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  5. The Ultimate Guide To Retinol: A Skin Elixir

Did you know that dermatologists consider retinol a wonder ingredient in anti-aging? A synthetic derivative of vitamin A [1] (think carrots, greens, eggs and sweet potatoes), retinol is used in most anti-aging creams and serums in the market.

However, it is crucial to take some precautions before using retinol. Find out everything about the ingredient in this blog post.

1. What Does Retinol Do?

Retinol increases collagen production, creates a fresh layer of skin and improves overall skin tone. It has been approved by the Food and Drug Administration (FDA).

Collagen is a fibrous protein found in the skin. Its molecules are packed together to form long and thin fibrils [2], which anchor skin cells to each other. This is how collagen provides strength to our skin and keeps it firm.

As we age, our skin’s collagen production is decreased [3] due to external aggressors like UV rays, pollution, improper diet and stress. This leads to premature aging.

Retinol stimulates collagen production [4] and slows down the aging process.

Decrease in collagen and elastin in aged skin

2. Benefits Of Retinol

  • Accelerates skin cell turnover
  • Increases collagen production
  • Reduces the appearance of fine lines and wrinkles [5]
  • Fades sun spots, age spots and smooths texture
  • Regulates oily skin and minimizes breakouts

3. How To Use Retinol?

1.Apply a pea size amount of retinol right after cleansing your face.

2.Allow your skin to absorb the retinol (for 20-30 minutes) before you apply any other skincare product.

3.Layer with a moisturizer and finish off with a sunscreen.

Note: Retinol produces fresh and tender skin cells that are prone to sun damage. Hence, using a sunscreen becomes mandatory if you are using retinol.

4. Types Of Retinoids


Retinoid: Retinoid is the broad term for vitamin A derivatives. Prescription retinoids contain retinoic acid, while over-the-counter retinoids are gradually converted to retinoic acid through a reaction within the skin.

A. Retinoic Acid

The active form that Vitamin A breaks down into, in order to be utilized by the skin. Following are the functions of retinoic acid:

B. Retinol

The common ingredient found in a majority of anti-aging products. It addresses the signs of aging like fine lines and wrinkles.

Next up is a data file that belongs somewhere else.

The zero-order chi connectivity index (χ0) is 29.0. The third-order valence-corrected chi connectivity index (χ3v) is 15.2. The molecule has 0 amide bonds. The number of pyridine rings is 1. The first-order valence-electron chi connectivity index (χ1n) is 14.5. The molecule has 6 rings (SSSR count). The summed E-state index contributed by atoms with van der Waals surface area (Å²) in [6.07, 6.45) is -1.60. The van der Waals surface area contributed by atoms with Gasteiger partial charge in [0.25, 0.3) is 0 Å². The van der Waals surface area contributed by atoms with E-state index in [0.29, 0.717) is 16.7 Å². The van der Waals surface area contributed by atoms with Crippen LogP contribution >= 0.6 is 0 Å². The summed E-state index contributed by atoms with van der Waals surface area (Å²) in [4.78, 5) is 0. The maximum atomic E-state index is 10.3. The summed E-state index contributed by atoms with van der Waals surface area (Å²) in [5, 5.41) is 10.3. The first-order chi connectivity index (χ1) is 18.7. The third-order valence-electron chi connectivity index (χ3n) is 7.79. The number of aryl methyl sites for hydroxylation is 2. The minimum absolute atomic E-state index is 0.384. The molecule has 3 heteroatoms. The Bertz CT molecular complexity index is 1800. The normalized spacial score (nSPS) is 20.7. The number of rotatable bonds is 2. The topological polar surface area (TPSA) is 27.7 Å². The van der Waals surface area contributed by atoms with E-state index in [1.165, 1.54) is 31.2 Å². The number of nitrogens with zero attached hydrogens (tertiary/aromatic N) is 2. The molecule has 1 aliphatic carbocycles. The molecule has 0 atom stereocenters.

C. Tretinoin

Also called Retin-A, this is a prescription topical retinoid [6]. Milder version of tretinoin fights the signs of aging, while the stronger version is recommended for acne treatments [7].

D. Isotretinoin

An oral vitamin A derivative, it is more effective when compared to its topical forms. This is commonly used for treating cystic acne.

E. Adapalene

Adapalene is an over-the-counter retinoid. It works really well for sensitive skin as it is not irritating in nature.

F. Retinal/Retinaldehyde

One of the recent varieties of retinoids, retinal is faster and more efficient when compared to retinol. [8]

5. How To Choose The Right Retinol For Your Skin?

While shopping for retinol, pick the one in its most stable form (meaning encapsulated [9], to enable deep penetration into the skin. This is because retinol can break down in the presence of light and air.

The good news is that retinol suits all skin types, but it is usually ideal for people with extremely sensitive and dry skin to use concentrations with low strength. You can also choose higher concentrations depending on your age.

Note: In case of any reaction, switch to a weaker formula. 

6. What To Consider Before You Use Retinol?

We recommend that you do a patch test before you start using retinol on your face.

Too much of anything is bad for you. This applies to retinol as well. If used very often, retinol can cause redness or peel the skin. [10]

Like any other skin care active, retinol also takes time to adjust. Flakiness, dryness and occasional breakouts may appear after you incorporate retinol into your skincare regimen. If the irritation is too much, you can use a formula with a lower concentration.


Take it slow: use retinol during the night just one or two times a week and increase it gradually.

Dermatologists feel that retinol works best when applied at night. During the day, the sunlight may diminish its power.

Word of Caution:

Consult your dermatologist before using retinol if you are pregnant. Never use retinol and alpha hydroxy acids together. This can cause redness and irritation. If you've accidentally used the two ingredients together, pop an anti-inflammatory pill to calm the skin.

7. How Long Does It Take To See Results From Retinol?

Wait for at least 12 weeks to see the desired results. It takes time for your skin to adjust to the new regimen.

8. At What Age Should You Use Retinol?

Include a serum containing retinol when you hit 30. Use it thrice or four times a week. By 40s, you can start to use retinol almost every night.

9. Busting Retinol Myths

Does Retinol Cause Cancer?

Retinol does not cause cancer. This belief is associated with retinol as it makes your skin prone to sun damage. But the truth is retinol has the potential to slow down existing skin cancer or decrease the risk of skin cancer.

Does Retinol Thin Your Skin?

This is not true since retinol stimulates collagen production leading to plump skin without fine lines and wrinkles.

Can Retinol Be Used Under The Eyes?

It is a myth that retinol has a tendency to damage the sensitive area around the eyes. But the fact is retinol should be used under the eyes as well since this is an area that shows the first signs of aging like fine lines.

Are you amazed at the whole lot of benefits that this wonder ingredient offers? Let us know in the comments below.

Begin By Knowing Your Skin

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